6 Things You Won’t Learn in EMS School
This blog post was written by Collin Heller, an EMT-B at Mile High Ambulance in an effort to help his fellow colleagues. We thank him for sharing this well-written article!
6 Things You Won’t Learn in EMS School (but Need to Know)
There is always more to be desired from EMT school; whether it be wanting stronger assessment skills, stronger vital-taking skills, or knowing medication doses like the back of your hand. No matter what school you go to, there will be some things looked over and some things done more in-depth than other schools. It does not matter what school you go to, to quote a wise man, “You get out of it what you put into it.” If you went to “the best EMT school” around it doesn’t matter, you can’t ride on the coat-tails of your school’s success, you must prove that you are a good provider. Here are some things not taught in school that everyone should learn with experience.
Being Salty Does Not Make You a Better Provider
We’ve all seen it, the medic who’s been doing this for way too long. They’ve seen it all and you’ll never have it as bad as they did; uphill to the call, 5 miles, in the snow. As a young, impressionable student or new EMT, you no doubt have seen this and thought, “Wow, they’re good at their job, I want to be like that.” So quickly, the new EMT emulates the attitude of the experienced medic since they can’t emulate the success that the medic has been a part of, yet. This new EMT treats their patients the way they hear people talking back at the station, not yet understanding that the conversations they hear at the station are not how patients, family members, and facility staff are actually talked to. It’s simply what the medic wanted to say but knew better than to actually say it. There will be times in your career that you want nothing more than to yell at a patient, family member, or facility staff… don’t. The best providers I have ever met are the kindest people, even after working in a dedicated 911 system in a bad part of town for over 15 years.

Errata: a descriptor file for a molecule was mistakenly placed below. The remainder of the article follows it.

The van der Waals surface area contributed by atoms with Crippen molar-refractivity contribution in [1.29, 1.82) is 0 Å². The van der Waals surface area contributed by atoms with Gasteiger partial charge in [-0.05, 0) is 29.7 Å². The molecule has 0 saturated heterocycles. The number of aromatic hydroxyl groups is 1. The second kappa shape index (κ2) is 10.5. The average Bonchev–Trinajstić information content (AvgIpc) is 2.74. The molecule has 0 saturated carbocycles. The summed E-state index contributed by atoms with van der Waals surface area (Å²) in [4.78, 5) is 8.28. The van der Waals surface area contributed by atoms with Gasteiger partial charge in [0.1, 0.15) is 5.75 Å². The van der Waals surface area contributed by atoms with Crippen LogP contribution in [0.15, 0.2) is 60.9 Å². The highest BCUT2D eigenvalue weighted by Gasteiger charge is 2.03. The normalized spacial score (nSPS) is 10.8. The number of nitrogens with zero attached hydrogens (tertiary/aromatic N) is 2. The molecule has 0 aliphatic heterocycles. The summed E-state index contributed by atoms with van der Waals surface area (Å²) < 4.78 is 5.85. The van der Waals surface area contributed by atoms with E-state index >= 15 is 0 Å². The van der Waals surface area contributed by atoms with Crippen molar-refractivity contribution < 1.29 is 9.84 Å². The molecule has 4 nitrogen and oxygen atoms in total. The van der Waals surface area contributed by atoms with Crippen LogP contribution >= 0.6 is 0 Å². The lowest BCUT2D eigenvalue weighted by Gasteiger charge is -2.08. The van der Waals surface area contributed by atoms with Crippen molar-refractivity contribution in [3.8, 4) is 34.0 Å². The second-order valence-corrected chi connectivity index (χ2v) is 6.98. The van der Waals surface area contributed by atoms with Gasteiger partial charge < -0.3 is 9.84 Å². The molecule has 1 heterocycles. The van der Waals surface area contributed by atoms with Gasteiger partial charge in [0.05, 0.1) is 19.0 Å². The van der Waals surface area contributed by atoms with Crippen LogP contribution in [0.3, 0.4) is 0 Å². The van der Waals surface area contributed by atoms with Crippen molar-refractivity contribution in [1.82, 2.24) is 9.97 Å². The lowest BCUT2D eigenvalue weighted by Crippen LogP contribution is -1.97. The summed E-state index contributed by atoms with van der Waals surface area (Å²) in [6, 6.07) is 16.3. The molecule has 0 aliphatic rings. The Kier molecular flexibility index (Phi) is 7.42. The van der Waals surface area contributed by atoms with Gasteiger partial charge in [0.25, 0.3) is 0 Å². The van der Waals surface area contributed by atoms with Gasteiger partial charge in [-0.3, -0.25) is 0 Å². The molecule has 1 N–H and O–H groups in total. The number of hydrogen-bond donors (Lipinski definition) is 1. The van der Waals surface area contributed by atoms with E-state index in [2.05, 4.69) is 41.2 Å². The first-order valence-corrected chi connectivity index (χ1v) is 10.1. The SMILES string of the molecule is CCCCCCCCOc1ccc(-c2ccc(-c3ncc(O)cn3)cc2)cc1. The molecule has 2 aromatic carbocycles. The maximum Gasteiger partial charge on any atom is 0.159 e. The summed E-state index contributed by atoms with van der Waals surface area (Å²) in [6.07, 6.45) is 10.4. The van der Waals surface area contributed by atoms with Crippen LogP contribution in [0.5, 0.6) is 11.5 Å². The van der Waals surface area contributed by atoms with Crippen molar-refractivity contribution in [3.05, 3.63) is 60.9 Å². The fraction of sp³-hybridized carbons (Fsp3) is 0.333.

Know when to be Aggressive
“Be aggressive! B-E aggressive! B-E A-G-G-R-E-S-S-I-V-E! Be aggressive!” – Whether it be about patient care, treatment options, or scene presence, be aggressive. Aggressiveness when it comes to patient care and treatment options can be a double-edged sword; you want to provide the best treatment for your patient without over-treating, but you don’t do your patients any favors by just being an expensive cab ride. Aggressiveness when it comes to scene presence can be tricky, how do you demand respect while also being kind and compassionate? It’s difficult. Be confident in your treatment options, maintain eye contact, but most importantly exude confidence. There’s nothing wrong with having the “testicular fortitude” to stand up for the treatments that you deem appropriate while also not letting that big head of yours overlook things and consider input from your partner. Just because you show up in a big box with flashing lights doesn’t mean people will immediately respect you, you must demand it.
Dealing with Difficult Situations